New Documentary Raises A Bold Question About Princess Diana's Death

The world was shocked when Princess Diana died at the young age of 36 years old on August 31,1997. That night, she and her boyfriend, Dodi Fayed, left the Ritz Hotel in Paris and their car became involved in a high-speed chase with paparazzi, per History. Less than two miles from the Ritz, their vehicle crashed into a pillar of the Pont d'Alma Bridge. Al-Fayed and the driver died at the scene of the crash, while Diana succumbed to her injuries several hours later at La Pitie Salpetriere Hospital.

The outpouring of grief over the loss of the People's Princess was felt around the world. Thousands of mourners lined the streets in Great Britain to watch the funeral procession, which was one of the most watched events in television history, per Reader's Digest.

The accident was ultimately ruled to be "a tragic accident," with several factors contributing to it. The paparazzi were at fault for chasing the car, while Diana's driver was found to have an alcohol level more than three times the legal limit in France. In addition, both Fayed and Diana were not wearing seatbelts, which contributed to their demise. But some people don't believe the crash was an accident at all, including Fayed's father, Mohamed Al-Fayed, who alleged in an interview with "60 Minutes" Australia that the couple was murdered because Diana was pregnant and planning to marry his son.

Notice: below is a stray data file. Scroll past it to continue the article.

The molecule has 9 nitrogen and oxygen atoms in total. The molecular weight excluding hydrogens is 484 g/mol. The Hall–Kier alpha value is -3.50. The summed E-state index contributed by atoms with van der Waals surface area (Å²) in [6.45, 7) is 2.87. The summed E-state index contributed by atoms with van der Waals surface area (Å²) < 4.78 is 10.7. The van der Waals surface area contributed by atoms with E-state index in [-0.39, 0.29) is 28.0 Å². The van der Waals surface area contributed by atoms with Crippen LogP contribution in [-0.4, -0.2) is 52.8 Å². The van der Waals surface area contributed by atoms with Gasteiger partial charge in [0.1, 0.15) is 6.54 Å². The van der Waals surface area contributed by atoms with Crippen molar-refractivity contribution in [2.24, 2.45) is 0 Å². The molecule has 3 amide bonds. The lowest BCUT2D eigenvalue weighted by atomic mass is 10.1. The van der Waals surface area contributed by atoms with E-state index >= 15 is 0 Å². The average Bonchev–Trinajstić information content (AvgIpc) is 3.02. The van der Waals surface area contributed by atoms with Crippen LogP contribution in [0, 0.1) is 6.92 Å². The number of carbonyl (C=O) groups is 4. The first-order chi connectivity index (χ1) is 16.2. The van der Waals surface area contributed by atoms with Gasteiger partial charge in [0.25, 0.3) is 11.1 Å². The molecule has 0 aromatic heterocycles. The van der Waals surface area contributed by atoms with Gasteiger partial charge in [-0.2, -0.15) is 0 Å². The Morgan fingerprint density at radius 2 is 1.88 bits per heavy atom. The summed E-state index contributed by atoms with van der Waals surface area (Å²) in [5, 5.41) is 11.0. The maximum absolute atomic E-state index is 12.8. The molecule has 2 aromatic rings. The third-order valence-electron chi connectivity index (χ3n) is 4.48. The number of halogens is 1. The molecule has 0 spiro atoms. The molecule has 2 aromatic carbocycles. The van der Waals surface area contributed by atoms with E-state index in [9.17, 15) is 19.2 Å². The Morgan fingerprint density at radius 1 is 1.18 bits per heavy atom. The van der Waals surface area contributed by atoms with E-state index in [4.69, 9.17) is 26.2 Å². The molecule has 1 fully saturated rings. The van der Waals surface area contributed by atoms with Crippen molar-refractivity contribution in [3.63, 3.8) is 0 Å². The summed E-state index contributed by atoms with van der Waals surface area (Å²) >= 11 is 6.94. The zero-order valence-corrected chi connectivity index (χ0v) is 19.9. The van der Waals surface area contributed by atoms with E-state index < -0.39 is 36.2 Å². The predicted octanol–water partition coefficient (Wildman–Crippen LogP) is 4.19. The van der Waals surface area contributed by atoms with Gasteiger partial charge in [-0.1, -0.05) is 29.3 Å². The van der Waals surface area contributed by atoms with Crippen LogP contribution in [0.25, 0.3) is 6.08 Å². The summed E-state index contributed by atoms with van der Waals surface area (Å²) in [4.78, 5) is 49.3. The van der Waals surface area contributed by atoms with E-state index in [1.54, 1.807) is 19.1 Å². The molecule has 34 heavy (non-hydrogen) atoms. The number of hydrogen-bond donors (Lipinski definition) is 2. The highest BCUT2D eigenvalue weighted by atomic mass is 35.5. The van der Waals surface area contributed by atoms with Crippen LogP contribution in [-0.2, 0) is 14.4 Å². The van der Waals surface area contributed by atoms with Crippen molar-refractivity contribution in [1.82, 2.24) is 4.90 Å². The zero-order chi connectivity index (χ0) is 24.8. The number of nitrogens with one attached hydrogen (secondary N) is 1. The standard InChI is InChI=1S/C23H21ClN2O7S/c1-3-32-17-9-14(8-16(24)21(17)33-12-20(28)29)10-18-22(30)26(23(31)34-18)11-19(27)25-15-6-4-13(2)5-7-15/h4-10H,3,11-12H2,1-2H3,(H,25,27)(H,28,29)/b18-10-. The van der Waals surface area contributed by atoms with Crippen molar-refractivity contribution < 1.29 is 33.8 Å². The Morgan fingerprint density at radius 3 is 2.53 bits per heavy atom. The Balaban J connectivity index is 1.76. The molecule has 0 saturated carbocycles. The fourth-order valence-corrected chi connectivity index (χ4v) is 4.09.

And now, a new documentary is raising questions over whether what happened that night was really an accident. 

The four-part series promises 'never before heard details' about that fateful night

Nearly 25 years after Princess Diana's death, a new documentary is raising questions about the accident that killed the Princess of Wales and her boyfriend, Dodi Fayed, in 1997. "The Diana Investigations," a four-part series that will air on Discovery+ starting on August 18, is promising to provide "new insight and never-before-heard details."

"Over the course of four parts, 'The Diana Investigations' will give you exclusive revelations from those on the ground — investigating the accident, covering the aftermath and looking into the alleged conspiracies. Their accounts offer a new perspective on exactly what happened and why it changed the world," Jason Sarlanis, the president of crime and investigative streaming at Discovery+, told Town & Country

The doc will include interviews with both French and British investigators, as well as examine the many conspiracy theories that have surrounded that fateful night. In the trailer, one expert wonders why Diana — who was arguably the most photographed woman in the world at the time — would be so hesitant to have her picture taken that night while another person, holding a newspaper, declared, "This is about lies. It's not the truth. This isn't the truth."